deny that part of plaintiff's cross motion seeking an order terminating his obligation to provide defendant with the same level of medical insurance coverage that he provided during the marriage, grant that part of defendant's motion seeking an order directing plaintiff to provide defendant with that medical insurance coverage, and remit the matter to Supreme Court for further proceedings on the remaining relief requested in defendant's motion.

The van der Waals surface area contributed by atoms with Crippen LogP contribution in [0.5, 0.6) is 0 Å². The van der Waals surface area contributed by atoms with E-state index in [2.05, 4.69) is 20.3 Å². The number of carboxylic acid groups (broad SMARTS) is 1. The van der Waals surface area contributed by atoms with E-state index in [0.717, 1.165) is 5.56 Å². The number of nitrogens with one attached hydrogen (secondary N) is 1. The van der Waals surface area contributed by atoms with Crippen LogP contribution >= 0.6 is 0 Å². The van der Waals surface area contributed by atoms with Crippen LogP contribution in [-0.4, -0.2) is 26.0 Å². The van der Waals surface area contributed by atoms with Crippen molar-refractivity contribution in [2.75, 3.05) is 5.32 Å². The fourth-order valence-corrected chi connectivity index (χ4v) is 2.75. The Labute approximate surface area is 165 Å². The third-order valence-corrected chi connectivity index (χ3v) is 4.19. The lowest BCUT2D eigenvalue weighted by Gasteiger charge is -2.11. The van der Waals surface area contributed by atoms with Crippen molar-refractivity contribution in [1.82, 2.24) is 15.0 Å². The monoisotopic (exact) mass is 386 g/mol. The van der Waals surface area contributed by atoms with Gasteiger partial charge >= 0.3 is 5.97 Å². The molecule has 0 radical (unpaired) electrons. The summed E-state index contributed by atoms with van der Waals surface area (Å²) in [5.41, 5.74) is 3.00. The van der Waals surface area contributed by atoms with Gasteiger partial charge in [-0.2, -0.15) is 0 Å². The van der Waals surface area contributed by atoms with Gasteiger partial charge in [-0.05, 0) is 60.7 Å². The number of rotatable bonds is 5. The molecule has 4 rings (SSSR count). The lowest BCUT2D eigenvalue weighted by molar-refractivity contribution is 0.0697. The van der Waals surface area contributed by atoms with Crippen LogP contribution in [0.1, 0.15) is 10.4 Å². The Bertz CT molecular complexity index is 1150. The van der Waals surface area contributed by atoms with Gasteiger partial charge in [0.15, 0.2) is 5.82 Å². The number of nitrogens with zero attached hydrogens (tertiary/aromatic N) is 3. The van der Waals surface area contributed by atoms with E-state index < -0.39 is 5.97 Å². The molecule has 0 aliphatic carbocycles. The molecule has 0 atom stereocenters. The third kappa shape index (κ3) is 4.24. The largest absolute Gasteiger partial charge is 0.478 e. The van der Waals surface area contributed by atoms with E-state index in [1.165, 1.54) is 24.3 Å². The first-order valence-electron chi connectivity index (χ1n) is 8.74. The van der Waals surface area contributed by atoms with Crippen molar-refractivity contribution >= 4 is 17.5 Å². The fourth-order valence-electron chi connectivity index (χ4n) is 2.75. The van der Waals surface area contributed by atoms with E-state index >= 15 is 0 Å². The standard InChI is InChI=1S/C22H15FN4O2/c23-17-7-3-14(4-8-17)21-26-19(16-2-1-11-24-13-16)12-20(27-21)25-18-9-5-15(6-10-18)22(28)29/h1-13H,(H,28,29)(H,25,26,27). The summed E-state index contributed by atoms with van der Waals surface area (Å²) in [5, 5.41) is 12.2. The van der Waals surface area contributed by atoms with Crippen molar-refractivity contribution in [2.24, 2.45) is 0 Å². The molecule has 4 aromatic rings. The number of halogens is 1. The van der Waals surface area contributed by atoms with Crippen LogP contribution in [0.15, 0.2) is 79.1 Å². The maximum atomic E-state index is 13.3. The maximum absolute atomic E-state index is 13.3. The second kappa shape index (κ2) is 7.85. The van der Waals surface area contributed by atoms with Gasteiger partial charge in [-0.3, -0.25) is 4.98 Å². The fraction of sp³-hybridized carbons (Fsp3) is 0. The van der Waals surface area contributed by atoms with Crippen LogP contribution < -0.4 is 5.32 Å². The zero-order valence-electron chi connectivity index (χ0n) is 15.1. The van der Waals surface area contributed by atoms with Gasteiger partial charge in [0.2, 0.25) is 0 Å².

Lomaglio v. Lomaglio, 104 A.D.3d 1182, 1183 (4th Dept. 2013), rev'g 35 Misc.3d 1224 (A) (Sup. Ct. Monroe Cty. 2012). This court, having parsed the 2000 decision of the Appellate Division in its original decision and, apparently have done so imprudently, is now cautious in considering what the appellate court has directed this court to do. As this court reads the decision, the Appellate Division has ordered that this court issue an order that the husband shall provide the wife with "that medical insurance coverage." The appellate court's use of the word "that" incorporates the earlier requirement in the previous phrase of its opinion that the husband "provide defendant [the wife] with the same level of medical insurance coverage that he provided [to her] during the marriage." Importantly, this court notes that the Appellate Division, despite the obvious opportunity to do so, did not direct this court to order "permanent coverage" to the wife. The lack of that express direction raises a question as to the higher court's intentions: it is unclear, in this court's mind, whether the Appellate Division, expressly requires that this court order the husband to provide "permanent" medical insurance coverage to his wife. For some reason, the higher court, when asked to advise this court on whether its 2000 decision was "ambiguous, " has simply instructed this court to "do what you were told to do" and not specified exactly what it wanted done. Nonetheless, despite a clear direction, this court can only conclude that the Appellate Division - both in 2000 and 2013 - has ordered this court to have the husband provide "permanent medical insurance" coverage to his wife.